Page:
Hanbury Hall, National Trust, 2022
An upward view
Hanbury Hall, National Trust, 2022
A volunteer dressed up as “Thomas Vernon” former owner of the house.
Hanbury Hall, National Trust, 2022
Preparing the table with the silverware.
Hanbury Hall, National Trust, 2022
There are some beautiful rooms in the house.

Following that important mid-morning coffee, it was time to set off and explore the grounds of the house.  I am always amazed how the National Trust find gardeners to tend and cultivate their extensive properties.  They are so creative and design wonderful garden designs.  The apple orchard was symmetrically laid out and the trees were just beginning to blossom.  

Hanbury Hall, National Trust, 2022
The beautiful apple orchard.

The Orangery was a particular favourite of mine.  The sun was shining in through the large windows accentuating the orange glow of the brick paintwork.  I leant that this grade II listed building has red Flemish bond ashlar brickwork which gives the characteristic colour.  There is also a tiled floor. One of the tiles has a dog paw print caused by a disobedient pet wandering around before the cement had set 250 years ago.  

Hanbury Hall, National Trust, 2022
The Orangery
Hanbury Hall, National Trust, 2022
The inside of the Orangery
Hanbury Hall, National Trust, 2022
The 250 year old footprint!
Hanbury Hall, National Trust, 2022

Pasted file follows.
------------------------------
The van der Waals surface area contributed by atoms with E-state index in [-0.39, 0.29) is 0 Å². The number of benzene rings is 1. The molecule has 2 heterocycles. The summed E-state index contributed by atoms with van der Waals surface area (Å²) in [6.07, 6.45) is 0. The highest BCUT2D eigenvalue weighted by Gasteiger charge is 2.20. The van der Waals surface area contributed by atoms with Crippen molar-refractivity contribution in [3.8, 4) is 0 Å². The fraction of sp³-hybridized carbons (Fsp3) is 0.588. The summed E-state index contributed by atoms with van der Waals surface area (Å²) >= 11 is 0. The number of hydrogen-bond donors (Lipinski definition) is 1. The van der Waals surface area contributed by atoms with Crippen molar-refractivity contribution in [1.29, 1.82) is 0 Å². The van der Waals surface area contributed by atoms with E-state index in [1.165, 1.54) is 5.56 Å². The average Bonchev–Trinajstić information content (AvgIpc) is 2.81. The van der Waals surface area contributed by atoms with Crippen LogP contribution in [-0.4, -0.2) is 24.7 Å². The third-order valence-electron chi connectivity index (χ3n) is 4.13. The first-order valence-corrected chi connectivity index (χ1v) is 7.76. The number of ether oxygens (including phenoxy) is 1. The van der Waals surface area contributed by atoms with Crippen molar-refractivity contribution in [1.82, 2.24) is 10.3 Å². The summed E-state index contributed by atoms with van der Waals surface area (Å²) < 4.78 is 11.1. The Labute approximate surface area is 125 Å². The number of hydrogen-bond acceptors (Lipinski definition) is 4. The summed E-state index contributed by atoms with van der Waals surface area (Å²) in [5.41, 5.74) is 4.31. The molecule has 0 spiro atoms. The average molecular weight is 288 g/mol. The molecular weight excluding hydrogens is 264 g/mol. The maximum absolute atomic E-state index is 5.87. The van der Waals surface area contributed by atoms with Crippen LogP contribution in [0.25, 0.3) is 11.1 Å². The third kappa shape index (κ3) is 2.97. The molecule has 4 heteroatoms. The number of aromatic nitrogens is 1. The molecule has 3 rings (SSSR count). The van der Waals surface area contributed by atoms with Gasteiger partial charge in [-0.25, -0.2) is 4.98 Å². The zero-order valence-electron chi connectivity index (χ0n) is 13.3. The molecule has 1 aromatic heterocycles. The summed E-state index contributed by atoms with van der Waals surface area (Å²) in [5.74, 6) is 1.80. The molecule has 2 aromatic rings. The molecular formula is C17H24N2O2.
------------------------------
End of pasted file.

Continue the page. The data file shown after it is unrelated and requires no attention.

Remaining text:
A pheasant greeting

The symmetry of the Pareteer garden was beautifully coloured by yellow tulips.  The Encyclopaedia Britannica describes “a Pareteer as the division of garden beds in such a way that the pattern is itself an ornament.”  It is like an Elizabethan knot garden and was fun to photograph.  Linking the gardens is Snob’s tunnel which returns you to the back of the house.  The tunnel allowed servants to move around without being seen by guests of the house.  

Hanbury Hall, National Trust, 2022
Love the symmetry in the gardens
Hanbury Hall, National Trust, 2022
The house in a lensball.
Hanbury Hall, National Trust, 2022
Snob’s Tunnel
Hanbury Hall, National Trust, 2022
Beautiful walks surround the property.

On my way home I visited Hanbury Church which is adjacent to the Hall and has commanding views over the river seven valley.  

Hanbury Hall, National Trust, 2022
A window to the world

If you enjoyed this account of Hanbury Hall, then please visit my blog on Croome which is another nearby National Trust property. The official National Trust website account of Hanbury Hall provides more information.